Dennis J. Black ASA IFAS

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Mar 5, 2002
Professional Status
Certified General Appraiser
State
Florida
Are you appraising a 72 unit portfolio or 72 individual units. I think that is what determines if a bulk discount applies. I don't see this really being that different than owning 72 detached houses.
 

JMFla

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Sep 18, 2007
Professional Status
Certified General Appraiser
State
Florida
In these 'fractured' condo scenarios, we have used actual apartment project sales in the sales comparison approach, and apply an adjustment for property rights. This way you can compare a similar income stream based on comparable rent, expense and lease-up times.
 

Dennis J. Black ASA IFAS

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Mar 5, 2002
Professional Status
Certified General Appraiser
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Florida
How do you determine the "property rights adjustment" If I own 72 individual units and need to raise cash I can sell a unit. If I own an apartment building I need to get a loan.
 

AnonApprsr

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Jan 21, 2008
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Massachusetts
Property Rights Adjustment? 10,000. Easy as pie!
 

CBBoston

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Jan 27, 2008
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State
Massachusetts
I don't remember how deeds are recorded in CA. Here in MA, which is way behind the power curve in using info technology in RE, I would first identify large condo projects. Then I would seach the deeds by the addresses of those projects and look for sales that were recorded on a single date. If I saw a large number on one date or an very high $ value of a single sale, I would try to find out if that's a single buyer sale. Once you know the unit mix, you could compare the averages for the bulk sale to sale prices of single units. Of course that assumes there are any recent sales of single units. Lots of work but that's why we get paid the big bucks.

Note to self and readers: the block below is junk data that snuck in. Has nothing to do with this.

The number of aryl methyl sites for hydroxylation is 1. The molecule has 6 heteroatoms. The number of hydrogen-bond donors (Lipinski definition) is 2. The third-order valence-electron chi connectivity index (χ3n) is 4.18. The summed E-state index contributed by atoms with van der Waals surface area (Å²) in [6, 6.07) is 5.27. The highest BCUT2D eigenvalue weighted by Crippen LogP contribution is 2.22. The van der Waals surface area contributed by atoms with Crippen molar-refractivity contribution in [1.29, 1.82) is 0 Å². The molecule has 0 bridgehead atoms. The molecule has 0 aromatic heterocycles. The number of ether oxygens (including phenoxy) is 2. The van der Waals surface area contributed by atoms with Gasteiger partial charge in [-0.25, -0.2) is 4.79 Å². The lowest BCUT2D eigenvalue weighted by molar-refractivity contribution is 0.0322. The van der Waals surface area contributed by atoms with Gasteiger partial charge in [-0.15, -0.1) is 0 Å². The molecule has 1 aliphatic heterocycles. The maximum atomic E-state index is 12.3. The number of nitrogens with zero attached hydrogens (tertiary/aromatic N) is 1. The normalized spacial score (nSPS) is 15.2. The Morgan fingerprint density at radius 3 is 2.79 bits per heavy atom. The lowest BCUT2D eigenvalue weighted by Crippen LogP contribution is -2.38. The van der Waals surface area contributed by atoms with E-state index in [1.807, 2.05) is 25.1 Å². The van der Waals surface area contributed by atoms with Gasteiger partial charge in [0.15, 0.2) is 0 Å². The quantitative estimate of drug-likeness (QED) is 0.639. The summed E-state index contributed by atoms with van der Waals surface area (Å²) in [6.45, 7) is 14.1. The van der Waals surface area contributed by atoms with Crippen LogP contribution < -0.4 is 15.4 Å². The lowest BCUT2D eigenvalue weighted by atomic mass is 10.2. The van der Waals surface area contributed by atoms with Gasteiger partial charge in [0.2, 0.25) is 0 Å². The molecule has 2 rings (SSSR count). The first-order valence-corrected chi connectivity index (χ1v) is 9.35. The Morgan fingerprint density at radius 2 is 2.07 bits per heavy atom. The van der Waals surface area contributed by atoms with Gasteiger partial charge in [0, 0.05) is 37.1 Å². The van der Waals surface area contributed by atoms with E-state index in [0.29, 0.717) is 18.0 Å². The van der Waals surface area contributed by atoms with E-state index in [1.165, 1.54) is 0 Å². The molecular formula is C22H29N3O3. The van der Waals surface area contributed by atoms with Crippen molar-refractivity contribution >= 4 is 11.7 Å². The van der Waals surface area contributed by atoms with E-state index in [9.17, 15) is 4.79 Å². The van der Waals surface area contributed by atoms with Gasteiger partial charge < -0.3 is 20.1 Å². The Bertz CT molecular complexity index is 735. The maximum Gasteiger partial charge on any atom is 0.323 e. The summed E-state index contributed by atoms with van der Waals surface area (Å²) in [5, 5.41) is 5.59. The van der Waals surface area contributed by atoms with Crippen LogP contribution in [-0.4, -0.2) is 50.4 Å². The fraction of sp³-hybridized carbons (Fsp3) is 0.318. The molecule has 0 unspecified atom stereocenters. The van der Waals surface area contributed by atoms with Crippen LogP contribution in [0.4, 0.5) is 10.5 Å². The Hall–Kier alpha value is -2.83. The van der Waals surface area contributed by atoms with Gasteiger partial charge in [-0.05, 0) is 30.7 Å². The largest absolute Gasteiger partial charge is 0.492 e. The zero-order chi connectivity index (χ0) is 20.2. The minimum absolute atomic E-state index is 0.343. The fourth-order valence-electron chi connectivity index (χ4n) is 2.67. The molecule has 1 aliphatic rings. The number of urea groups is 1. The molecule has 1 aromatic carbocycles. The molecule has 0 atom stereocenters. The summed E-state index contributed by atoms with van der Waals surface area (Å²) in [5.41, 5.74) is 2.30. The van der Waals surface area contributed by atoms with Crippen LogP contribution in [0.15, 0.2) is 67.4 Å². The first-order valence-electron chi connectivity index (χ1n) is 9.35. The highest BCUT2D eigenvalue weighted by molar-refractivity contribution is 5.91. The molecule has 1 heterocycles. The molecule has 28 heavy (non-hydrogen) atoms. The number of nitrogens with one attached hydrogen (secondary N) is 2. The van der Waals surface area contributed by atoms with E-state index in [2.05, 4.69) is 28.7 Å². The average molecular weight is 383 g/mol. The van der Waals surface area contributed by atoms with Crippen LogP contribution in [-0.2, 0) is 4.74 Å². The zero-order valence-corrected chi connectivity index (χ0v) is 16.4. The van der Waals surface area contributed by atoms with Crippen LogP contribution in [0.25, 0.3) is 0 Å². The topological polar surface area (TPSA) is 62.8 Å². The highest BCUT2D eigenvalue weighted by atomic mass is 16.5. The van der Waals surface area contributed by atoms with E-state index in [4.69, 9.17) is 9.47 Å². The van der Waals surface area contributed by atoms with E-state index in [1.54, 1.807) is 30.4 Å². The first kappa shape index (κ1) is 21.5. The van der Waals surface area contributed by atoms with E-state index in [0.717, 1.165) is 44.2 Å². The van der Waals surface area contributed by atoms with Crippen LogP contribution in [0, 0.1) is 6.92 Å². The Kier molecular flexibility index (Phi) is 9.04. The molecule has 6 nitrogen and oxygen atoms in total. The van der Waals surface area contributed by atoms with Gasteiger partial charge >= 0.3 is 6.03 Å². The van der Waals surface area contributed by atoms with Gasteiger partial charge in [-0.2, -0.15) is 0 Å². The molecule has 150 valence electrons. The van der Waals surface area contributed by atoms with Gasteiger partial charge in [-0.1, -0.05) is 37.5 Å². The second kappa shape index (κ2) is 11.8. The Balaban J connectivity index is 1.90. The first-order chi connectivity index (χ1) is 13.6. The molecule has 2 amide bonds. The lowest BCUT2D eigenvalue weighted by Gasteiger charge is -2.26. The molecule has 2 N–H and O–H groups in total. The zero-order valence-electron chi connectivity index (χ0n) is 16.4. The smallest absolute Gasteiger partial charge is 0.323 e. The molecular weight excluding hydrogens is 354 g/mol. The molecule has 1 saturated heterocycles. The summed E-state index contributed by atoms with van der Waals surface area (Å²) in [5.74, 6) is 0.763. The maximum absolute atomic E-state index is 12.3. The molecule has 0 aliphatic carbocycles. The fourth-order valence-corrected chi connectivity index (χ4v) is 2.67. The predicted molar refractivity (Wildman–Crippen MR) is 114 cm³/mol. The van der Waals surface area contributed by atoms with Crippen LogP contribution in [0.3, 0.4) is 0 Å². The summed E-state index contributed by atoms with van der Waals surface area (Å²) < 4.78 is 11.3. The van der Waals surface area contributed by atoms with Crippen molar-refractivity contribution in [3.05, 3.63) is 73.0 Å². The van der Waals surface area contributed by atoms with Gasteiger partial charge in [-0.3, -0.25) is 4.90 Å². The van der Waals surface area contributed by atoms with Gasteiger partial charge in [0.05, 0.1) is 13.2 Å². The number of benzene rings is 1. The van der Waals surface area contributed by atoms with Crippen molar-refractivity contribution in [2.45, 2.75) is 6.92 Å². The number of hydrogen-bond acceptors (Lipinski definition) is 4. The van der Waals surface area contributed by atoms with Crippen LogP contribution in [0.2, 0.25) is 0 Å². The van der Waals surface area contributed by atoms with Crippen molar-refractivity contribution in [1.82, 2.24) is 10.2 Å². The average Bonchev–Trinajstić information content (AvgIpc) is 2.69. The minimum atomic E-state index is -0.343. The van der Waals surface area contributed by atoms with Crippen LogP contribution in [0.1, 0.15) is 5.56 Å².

You could look at it as a rental income property which is probably the most likely use until, and if, the market ever recovers. Condo fees just become another expense. However this still doesn't account for the ability to sell off indivdual units.

What's the purpose of the appraisal?
 

Carnivore

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Jan 15, 2002
Professional Status
Certified Residential Appraiser
State
North Carolina
Vernon,

There are very serious issues to consider if you have 72 rentals owned by one entity in a 360 unit condo residential complex. There is likely other rentals within the complex also which runs up the total considerably.

the issue then becomes one of marketability. Fannie Mae has a pretty strict rule on multiple unit ownership. The project might not be approved for the GSE financing if those number are exceeded. Essentially you are cutting out a larger market of buyers or have increased loan rates.

I Just think its something to really look at in this assignment.